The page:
Crooner Steven Chera’s new album, The Classic Standards, features him performing classic songs from the early part of the 20th century. Inspired by Sinatra, Martin and the rest, Chera keeps the spirit of the Rat Pack alive. One can almost wonder if he is being channeled by Old Blue Eyes himself. Both musically and aesthetically he successfully captures the style and ambiance of this era with these songs. He does not merely mimic or emulate these legendary artists though, but rather he incorporates his own personality into the tracks, giving them a bit of personal flair. The result is that the album does not come off as overly derivative. This is a high quality production by an artist who has clearly spent quite a bit of time and effort in mastering this genre.
Caterpillars(from the album “No Mud in Joyville“) is a new track from Boulder, CO based indie folk rocker J.W. Schuller. It should be mentioned also that a host of other artists are credited with contributing backing vocals, drums and other instruments. J.W. Schuller’s everything but the kitchen sink approach gives the song a much fuller sound than one would get from an ordinary “guy with an acoustic guitar” project. Somehow he manages to juggle all these sounds to keep the song tight, organized and impressively coherent. Caterpillars is delightful, peppy and brimming with positive energy. I really like the vocals on this track. The singer is originally from Minneapolis, and his vocal style has a similar quality to other notable bands from the Minneapolis indie / punk scene like The Siren Six. Something has to be said for the guitars too, which are terrific both in terms of tone and performance. J.W. Schuller plays volunteer gigs at retirement homes, and I could see people of all ages tapping along to this jam and gaining a bit of vitality in the process.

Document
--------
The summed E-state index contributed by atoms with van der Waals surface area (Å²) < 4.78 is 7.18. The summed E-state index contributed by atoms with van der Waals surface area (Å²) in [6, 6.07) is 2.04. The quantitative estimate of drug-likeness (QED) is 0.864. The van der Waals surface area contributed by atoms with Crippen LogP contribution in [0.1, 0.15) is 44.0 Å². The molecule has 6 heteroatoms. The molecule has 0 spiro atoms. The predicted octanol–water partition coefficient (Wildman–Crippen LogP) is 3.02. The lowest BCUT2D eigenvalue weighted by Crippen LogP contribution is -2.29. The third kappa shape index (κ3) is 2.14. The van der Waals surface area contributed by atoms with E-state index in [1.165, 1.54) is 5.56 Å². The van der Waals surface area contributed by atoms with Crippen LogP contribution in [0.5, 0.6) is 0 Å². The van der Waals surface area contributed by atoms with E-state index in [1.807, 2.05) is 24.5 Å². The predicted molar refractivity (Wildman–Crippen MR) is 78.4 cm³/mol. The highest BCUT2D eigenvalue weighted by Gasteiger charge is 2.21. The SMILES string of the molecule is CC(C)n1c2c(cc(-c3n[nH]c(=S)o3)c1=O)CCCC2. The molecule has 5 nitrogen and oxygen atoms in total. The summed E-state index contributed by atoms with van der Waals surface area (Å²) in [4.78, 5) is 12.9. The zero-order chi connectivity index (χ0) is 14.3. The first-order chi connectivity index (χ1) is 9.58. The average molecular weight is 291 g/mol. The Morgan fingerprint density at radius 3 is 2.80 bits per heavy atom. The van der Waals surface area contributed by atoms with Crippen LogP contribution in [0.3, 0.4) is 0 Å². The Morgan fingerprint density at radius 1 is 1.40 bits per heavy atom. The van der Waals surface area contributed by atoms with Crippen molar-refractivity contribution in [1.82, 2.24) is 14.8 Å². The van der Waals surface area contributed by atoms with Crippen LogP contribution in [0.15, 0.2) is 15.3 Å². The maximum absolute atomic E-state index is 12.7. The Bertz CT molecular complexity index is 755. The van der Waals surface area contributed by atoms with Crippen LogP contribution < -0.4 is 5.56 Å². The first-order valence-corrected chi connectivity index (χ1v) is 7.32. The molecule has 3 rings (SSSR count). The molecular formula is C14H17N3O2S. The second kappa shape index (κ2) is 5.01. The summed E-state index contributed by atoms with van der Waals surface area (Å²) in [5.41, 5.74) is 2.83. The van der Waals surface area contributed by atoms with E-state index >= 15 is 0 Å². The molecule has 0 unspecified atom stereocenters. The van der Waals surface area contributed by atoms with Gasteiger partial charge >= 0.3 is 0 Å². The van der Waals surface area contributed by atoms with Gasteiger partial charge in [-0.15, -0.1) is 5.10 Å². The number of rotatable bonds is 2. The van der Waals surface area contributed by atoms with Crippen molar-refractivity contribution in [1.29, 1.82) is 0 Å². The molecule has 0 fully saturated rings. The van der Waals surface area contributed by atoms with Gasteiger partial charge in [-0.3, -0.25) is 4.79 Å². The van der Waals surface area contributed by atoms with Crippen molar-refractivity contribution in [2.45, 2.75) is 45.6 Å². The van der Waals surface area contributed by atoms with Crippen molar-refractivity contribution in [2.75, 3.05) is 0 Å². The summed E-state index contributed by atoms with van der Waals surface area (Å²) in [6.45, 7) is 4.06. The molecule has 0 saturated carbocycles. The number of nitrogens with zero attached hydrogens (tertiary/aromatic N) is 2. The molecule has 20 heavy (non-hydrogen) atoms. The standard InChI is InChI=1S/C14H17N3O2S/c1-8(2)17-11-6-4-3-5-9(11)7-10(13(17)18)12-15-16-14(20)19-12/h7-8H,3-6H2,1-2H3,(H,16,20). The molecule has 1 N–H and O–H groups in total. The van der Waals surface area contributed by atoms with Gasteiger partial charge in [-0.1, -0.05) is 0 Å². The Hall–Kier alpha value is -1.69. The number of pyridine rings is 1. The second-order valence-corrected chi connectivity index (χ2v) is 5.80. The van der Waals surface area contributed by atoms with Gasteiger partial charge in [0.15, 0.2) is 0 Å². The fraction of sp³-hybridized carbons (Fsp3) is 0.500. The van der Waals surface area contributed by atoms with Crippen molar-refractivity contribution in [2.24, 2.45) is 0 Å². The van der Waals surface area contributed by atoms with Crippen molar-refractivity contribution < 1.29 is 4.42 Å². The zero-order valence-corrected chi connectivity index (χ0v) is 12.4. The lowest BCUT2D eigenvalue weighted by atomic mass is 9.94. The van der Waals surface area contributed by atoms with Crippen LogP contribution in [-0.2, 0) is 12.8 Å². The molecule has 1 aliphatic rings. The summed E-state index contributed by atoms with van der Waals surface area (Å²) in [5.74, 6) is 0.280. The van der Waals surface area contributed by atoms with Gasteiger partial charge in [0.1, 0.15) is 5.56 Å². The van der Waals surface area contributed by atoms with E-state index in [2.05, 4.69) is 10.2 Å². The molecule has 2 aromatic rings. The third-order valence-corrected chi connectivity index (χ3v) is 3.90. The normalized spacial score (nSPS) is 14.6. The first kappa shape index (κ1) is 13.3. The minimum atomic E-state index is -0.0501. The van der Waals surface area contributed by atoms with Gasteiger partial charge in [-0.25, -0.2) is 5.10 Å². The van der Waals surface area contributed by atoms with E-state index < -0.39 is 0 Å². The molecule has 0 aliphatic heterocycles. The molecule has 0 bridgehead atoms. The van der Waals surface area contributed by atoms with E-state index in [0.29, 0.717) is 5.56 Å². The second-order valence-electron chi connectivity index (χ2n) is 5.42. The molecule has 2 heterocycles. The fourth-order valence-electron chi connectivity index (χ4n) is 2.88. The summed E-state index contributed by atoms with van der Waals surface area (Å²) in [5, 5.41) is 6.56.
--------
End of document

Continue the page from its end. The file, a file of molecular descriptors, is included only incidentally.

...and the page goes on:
Rainy Day Crush, a veteran midwestern band that falls somewhere in between indie, pop, punk and alternative rock has a new EP out titled, I’m Still Alive. It’s an appropriate title, given that the band has appeared, disappeared and reappeared in many incarnations an forms over the years, going back to the 90′s when they were known as “The Other Side.” It’s great to see musicians displaying such tenacity and continuing to come back to what they love and do well.